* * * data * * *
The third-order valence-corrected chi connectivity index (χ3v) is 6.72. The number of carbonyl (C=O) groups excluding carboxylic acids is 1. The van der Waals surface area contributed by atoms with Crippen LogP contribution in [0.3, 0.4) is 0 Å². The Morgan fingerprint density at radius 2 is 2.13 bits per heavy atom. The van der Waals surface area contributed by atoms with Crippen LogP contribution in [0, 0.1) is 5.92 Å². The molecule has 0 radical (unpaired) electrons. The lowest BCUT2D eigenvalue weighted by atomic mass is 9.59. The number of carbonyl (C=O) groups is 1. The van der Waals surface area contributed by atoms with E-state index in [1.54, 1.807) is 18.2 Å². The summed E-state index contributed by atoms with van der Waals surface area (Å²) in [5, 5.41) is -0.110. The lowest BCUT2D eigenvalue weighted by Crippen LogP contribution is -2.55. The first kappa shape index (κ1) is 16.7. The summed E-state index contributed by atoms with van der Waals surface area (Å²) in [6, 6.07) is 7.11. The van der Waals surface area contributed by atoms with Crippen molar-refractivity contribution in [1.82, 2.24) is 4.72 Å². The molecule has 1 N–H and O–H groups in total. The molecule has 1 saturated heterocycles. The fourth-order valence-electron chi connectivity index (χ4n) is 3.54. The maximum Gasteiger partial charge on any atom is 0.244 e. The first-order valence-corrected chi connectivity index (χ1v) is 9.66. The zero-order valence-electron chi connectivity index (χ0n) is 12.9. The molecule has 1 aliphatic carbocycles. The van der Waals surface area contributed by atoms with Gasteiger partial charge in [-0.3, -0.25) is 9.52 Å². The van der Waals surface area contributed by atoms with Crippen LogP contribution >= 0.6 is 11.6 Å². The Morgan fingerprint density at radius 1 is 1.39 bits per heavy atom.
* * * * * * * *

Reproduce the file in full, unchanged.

The third-order valence-corrected chi connectivity index (χ3v) is 6.72. The number of carbonyl (C=O) groups excluding carboxylic acids is 1. The van der Waals surface area contributed by atoms with Crippen LogP contribution in [0.3, 0.4) is 0 Å². The Morgan fingerprint density at radius 2 is 2.13 bits per heavy atom. The van der Waals surface area contributed by atoms with Crippen LogP contribution in [0, 0.1) is 5.92 Å². The molecule has 0 radical (unpaired) electrons. The lowest BCUT2D eigenvalue weighted by atomic mass is 9.59. The number of carbonyl (C=O) groups is 1. The van der Waals surface area contributed by atoms with E-state index in [1.54, 1.807) is 18.2 Å². The summed E-state index contributed by atoms with van der Waals surface area (Å²) in [5, 5.41) is -0.110. The lowest BCUT2D eigenvalue weighted by Crippen LogP contribution is -2.55. The first kappa shape index (κ1) is 16.7. The summed E-state index contributed by atoms with van der Waals surface area (Å²) in [6, 6.07) is 7.11. The van der Waals surface area contributed by atoms with Crippen molar-refractivity contribution in [1.82, 2.24) is 4.72 Å². The molecule has 1 N–H and O–H groups in total. The molecule has 1 saturated heterocycles. The fourth-order valence-electron chi connectivity index (χ4n) is 3.54. The maximum Gasteiger partial charge on any atom is 0.244 e. The first-order valence-corrected chi connectivity index (χ1v) is 9.66. The zero-order valence-electron chi connectivity index (χ0n) is 12.9. The molecule has 1 aliphatic carbocycles. The van der Waals surface area contributed by atoms with Gasteiger partial charge in [-0.3, -0.25) is 9.52 Å². The van der Waals surface area contributed by atoms with Crippen LogP contribution >= 0.6 is 11.6 Å². The Morgan fingerprint density at radius 1 is 1.39 bits per heavy atom.